So, Windows programmers, when you start talking about your project being "Unicode" please remember that to the rest of the sane world this phrase is meaningless. All you are saying is that your project uses wide rather than narrow data types for representing characters and you just so happen to have been fooled into using UTF16 when you could quite as easily have used UTF8. That's right, you don't have to use UTF16, even in Windows, to be Unicode friendly, you can use UTF8. There, I said it. The secret is out! I always code all my projects using narrow character types and, internally, I work with UTF8. I only convert (on Windows) to UTF16 when I absolutely have to (at the system API boundary).

But why do this? Doesn't that make life hard? Good question. Yes and no. Yes, because it means at some point I still have to convert to UTF16. No, because C++11 now provides nice, efficient tools to do this conversation process so it is pretty painless. What it does mean is that my code will work on any platform. By using a platform agnostic character set, which UTF8 is, it means my code will run just as well on Windows as it will on Linux or OS-X.

For more reading on why we should all be using UTF8, why forcing us to use UTF16 is just silly and why Microsoft owes us all a very large apology for the mess they have made of "Unicode" on Windows, I highly recommend taking a look a the excellent UTF8 Everywhere website.

Expert Comment

You have an extra "http" in the "UTF8 Everywhere" link.

This was a very informative article.

Administrative Comment

by:Eric AKA Netminder

Don't blame evilrix; when I edited the article, I missed that, but I've now fixed it.

Page Editor

Expert Comment

@ericpete - No blame intended...
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Author Comment

LajuanTaylor, thank you for your kind comment.

Expert Comment

by:Michael Greenspan
Appreciate the article.  Going through Windows and Visual Studio upgrades and then trying to maintain older software has been a pain, and the UTF-16 issue was certainly a major one.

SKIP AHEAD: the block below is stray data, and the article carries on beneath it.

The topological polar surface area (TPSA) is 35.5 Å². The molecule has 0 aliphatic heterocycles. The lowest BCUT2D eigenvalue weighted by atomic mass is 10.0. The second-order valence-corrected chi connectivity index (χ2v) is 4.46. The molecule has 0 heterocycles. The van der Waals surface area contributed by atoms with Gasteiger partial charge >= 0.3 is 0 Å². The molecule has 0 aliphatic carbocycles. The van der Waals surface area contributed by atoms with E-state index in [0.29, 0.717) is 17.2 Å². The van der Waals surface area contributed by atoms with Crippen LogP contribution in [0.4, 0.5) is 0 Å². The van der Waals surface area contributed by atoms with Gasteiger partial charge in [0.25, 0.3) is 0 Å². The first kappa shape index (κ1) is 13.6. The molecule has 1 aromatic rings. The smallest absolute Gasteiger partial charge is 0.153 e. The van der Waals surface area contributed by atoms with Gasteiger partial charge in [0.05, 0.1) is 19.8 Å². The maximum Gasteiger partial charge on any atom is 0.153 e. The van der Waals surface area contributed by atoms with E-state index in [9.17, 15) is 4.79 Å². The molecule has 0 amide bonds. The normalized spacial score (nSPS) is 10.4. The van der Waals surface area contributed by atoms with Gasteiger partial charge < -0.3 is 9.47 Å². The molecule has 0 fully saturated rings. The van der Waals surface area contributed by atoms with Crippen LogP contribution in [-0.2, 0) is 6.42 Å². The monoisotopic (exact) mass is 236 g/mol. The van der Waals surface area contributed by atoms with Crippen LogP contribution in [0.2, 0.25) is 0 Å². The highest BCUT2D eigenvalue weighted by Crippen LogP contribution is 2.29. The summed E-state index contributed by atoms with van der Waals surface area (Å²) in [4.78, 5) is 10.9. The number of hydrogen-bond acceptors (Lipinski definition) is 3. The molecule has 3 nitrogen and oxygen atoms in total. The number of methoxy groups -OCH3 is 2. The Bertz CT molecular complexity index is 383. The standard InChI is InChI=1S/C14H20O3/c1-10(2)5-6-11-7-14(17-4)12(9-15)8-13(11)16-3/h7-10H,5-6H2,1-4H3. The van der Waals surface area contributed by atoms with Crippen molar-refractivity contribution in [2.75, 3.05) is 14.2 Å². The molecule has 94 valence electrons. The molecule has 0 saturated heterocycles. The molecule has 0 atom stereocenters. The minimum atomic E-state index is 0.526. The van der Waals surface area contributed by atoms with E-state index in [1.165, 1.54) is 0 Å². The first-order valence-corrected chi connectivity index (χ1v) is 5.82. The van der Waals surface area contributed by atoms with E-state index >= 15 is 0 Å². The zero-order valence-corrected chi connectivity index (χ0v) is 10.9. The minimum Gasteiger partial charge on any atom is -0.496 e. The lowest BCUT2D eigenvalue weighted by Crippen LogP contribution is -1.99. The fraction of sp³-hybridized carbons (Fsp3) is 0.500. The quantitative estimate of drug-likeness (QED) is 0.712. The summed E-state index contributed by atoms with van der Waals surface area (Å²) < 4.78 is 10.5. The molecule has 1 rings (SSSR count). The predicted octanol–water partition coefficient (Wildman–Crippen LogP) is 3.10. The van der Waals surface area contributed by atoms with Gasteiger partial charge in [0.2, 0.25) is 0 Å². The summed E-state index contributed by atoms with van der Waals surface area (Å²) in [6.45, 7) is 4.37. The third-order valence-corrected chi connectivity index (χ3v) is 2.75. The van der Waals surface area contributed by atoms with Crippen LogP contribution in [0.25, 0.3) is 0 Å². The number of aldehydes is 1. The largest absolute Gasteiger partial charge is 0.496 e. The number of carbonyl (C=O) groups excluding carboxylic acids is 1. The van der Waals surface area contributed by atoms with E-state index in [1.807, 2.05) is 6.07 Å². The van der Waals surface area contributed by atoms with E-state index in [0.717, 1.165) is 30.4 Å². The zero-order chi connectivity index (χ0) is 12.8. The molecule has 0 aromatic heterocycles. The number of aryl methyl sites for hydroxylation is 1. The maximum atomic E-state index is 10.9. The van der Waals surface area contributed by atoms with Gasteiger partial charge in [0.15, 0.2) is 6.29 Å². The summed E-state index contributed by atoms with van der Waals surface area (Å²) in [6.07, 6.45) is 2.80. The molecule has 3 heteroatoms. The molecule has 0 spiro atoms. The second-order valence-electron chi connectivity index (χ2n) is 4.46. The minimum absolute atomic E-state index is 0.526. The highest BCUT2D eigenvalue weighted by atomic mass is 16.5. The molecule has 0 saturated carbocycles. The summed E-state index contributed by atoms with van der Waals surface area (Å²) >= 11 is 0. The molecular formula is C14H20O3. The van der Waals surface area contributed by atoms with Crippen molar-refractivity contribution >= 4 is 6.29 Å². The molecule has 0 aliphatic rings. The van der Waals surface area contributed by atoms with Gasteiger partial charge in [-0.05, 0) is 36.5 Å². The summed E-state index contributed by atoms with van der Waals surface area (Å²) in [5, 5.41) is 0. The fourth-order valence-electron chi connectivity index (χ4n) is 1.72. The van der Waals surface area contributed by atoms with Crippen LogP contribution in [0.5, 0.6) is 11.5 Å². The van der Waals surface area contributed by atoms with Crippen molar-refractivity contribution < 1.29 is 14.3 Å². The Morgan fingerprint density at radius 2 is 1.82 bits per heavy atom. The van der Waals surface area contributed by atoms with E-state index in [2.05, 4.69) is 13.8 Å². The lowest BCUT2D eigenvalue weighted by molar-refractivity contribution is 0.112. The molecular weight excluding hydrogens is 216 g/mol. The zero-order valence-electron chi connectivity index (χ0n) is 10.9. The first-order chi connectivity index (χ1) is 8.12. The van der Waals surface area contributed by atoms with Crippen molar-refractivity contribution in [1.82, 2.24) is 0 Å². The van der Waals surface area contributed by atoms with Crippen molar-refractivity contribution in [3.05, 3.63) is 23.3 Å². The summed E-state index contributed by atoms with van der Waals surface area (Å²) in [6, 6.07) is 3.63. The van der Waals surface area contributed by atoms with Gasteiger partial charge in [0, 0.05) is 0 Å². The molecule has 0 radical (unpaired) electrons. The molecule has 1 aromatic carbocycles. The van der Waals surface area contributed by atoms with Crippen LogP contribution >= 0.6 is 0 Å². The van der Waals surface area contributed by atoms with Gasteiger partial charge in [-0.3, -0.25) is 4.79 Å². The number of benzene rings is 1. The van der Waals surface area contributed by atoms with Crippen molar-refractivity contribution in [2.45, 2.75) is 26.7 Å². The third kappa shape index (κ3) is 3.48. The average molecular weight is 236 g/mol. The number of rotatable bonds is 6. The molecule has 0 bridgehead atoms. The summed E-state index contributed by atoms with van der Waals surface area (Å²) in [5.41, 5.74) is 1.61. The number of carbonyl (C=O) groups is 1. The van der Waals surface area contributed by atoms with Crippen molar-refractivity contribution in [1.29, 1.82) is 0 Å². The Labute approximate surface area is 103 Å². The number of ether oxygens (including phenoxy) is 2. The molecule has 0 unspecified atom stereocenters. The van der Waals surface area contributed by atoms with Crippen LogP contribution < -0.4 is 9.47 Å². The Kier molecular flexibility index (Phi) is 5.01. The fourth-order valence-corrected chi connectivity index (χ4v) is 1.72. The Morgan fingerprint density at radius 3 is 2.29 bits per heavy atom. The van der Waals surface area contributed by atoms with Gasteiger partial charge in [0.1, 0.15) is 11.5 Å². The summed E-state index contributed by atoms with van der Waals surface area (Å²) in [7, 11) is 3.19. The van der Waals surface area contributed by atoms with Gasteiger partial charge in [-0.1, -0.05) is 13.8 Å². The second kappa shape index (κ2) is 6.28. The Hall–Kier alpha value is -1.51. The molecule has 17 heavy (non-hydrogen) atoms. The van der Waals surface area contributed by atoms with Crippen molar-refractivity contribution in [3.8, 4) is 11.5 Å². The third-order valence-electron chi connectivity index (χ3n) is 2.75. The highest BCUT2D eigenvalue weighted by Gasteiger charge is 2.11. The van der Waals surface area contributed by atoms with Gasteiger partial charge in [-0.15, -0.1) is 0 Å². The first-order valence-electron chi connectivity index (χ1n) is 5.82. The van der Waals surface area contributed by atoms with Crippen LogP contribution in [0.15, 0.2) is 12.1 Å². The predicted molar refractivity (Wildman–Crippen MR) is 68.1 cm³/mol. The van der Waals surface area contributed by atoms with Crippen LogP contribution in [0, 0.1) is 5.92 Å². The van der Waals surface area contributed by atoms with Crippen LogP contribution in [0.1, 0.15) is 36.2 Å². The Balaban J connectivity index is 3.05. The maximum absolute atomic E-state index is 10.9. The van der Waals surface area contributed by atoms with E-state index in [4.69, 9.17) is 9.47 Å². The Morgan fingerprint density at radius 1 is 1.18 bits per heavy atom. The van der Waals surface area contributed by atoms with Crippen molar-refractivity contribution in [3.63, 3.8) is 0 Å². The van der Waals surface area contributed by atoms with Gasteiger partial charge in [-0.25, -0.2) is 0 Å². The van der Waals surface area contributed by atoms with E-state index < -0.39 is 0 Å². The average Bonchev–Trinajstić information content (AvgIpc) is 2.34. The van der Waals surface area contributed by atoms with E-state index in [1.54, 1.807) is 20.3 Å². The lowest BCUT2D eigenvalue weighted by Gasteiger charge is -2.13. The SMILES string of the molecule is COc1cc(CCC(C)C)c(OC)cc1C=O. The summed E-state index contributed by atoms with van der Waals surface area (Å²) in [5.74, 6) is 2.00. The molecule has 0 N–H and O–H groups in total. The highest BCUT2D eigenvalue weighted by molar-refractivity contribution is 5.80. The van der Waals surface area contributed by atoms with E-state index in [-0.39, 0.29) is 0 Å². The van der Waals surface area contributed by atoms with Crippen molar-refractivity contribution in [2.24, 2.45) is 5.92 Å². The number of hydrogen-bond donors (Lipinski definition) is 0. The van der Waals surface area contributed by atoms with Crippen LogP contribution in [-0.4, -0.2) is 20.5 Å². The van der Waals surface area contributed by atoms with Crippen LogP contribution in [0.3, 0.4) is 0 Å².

Appreciate the advice to continue with UTF-8 as you said...where I have done this, there were a lot fewer problems of updating.  But, well, as you say, it is sort of a secret indeed...one has to figure out how to turn off warnings and errors, and find exactly where the UTF-16 is required for the windows API.  Perhaps you could add a bit of advice at that point...but I guess there are lots of development tools, and each has its own settings and tricks to do this, so maybe it is not practical.
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Author Comment

>> Perhaps you could add a bit of advice at that point
Read the details on the website I linked: http://utf8everywhere.org/

There's a pretty comprehensive guide to avoiding using UTF16 when developing on Windows.

Thanks for your comment.
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Expert Comment

"When Microsoft gets involved."

You had me at the title.

Excellent work, sir.
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Expert Comment

+1 ... not because it helped myself [learned via more painful way], but because the articles like that should be spread to enhance the future. It the past, it was a lot of discussion about UTF-8 being impractical "because you cannot seek to the position". Actually, languages like Python 3 show, that beginners need not to care about how it is implemented inside. A unicode character is represented by a number (as one logical unit). If the programming language gives you tool for accessing the parts of the string easily you do not want to care about how many details must be solved. You simply enjoy when it works (and you feel safe when you know it is not an ad-hoc solution with some dark corners).